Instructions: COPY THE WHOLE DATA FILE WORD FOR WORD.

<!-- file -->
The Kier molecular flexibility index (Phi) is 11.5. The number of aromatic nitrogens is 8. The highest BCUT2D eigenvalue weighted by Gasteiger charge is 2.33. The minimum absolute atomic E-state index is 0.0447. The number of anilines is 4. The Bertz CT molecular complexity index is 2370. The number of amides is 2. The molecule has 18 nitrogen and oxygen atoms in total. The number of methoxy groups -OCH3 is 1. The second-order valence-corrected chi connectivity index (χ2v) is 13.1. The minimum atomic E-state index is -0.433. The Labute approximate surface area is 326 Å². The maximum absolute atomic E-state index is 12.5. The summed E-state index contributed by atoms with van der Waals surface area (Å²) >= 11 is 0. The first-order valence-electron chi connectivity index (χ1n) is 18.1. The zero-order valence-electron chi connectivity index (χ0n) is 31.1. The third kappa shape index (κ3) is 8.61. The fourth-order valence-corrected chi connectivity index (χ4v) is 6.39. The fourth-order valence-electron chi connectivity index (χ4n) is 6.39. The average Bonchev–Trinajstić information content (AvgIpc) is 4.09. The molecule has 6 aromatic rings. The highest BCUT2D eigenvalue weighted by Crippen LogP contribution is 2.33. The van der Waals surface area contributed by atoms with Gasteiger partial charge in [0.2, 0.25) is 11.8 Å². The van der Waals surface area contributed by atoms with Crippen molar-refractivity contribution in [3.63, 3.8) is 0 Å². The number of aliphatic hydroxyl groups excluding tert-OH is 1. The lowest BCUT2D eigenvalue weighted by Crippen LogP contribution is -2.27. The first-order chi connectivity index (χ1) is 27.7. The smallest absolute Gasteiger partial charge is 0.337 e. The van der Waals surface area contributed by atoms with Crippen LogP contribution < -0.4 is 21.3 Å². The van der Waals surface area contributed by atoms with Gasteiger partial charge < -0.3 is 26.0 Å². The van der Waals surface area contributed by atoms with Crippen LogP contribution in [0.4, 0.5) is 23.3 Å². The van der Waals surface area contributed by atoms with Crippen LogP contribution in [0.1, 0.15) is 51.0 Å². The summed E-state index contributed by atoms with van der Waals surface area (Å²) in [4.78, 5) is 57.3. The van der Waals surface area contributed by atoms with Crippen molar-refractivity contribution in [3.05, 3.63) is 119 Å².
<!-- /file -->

The Kier molecular flexibility index (Phi) is 11.5. The number of aromatic nitrogens is 8. The highest BCUT2D eigenvalue weighted by Gasteiger charge is 2.33. The minimum absolute atomic E-state index is 0.0447. The number of anilines is 4. The Bertz CT molecular complexity index is 2370. The number of amides is 2. The molecule has 18 nitrogen and oxygen atoms in total. The number of methoxy groups -OCH3 is 1. The second-order valence-corrected chi connectivity index (χ2v) is 13.1. The minimum atomic E-state index is -0.433. The Labute approximate surface area is 326 Å². The maximum absolute atomic E-state index is 12.5. The summed E-state index contributed by atoms with van der Waals surface area (Å²) >= 11 is 0. The first-order valence-electron chi connectivity index (χ1n) is 18.1. The zero-order valence-electron chi connectivity index (χ0n) is 31.1. The third kappa shape index (κ3) is 8.61. The fourth-order valence-corrected chi connectivity index (χ4v) is 6.39. The fourth-order valence-electron chi connectivity index (χ4n) is 6.39. The average Bonchev–Trinajstić information content (AvgIpc) is 4.09. The molecule has 6 aromatic rings. The highest BCUT2D eigenvalue weighted by Crippen LogP contribution is 2.33. The van der Waals surface area contributed by atoms with Gasteiger partial charge in [0.2, 0.25) is 11.8 Å². The van der Waals surface area contributed by atoms with Crippen molar-refractivity contribution in [3.63, 3.8) is 0 Å². The number of aliphatic hydroxyl groups excluding tert-OH is 1. The lowest BCUT2D eigenvalue weighted by Crippen LogP contribution is -2.27. The first-order chi connectivity index (χ1) is 27.7. The smallest absolute Gasteiger partial charge is 0.337 e. The van der Waals surface area contributed by atoms with Crippen LogP contribution < -0.4 is 21.3 Å². The van der Waals surface area contributed by atoms with Gasteiger partial charge < -0.3 is 26.0 Å². The van der Waals surface area contributed by atoms with Crippen LogP contribution in [0.4, 0.5) is 23.3 Å². The van der Waals surface area contributed by atoms with Crippen LogP contribution in [0.1, 0.15) is 51.0 Å². The summed E-state index contributed by atoms with van der Waals surface area (Å²) in [4.78, 5) is 57.3. The van der Waals surface area contributed by atoms with Crippen molar-refractivity contribution in [3.05, 3.63) is 119 Å².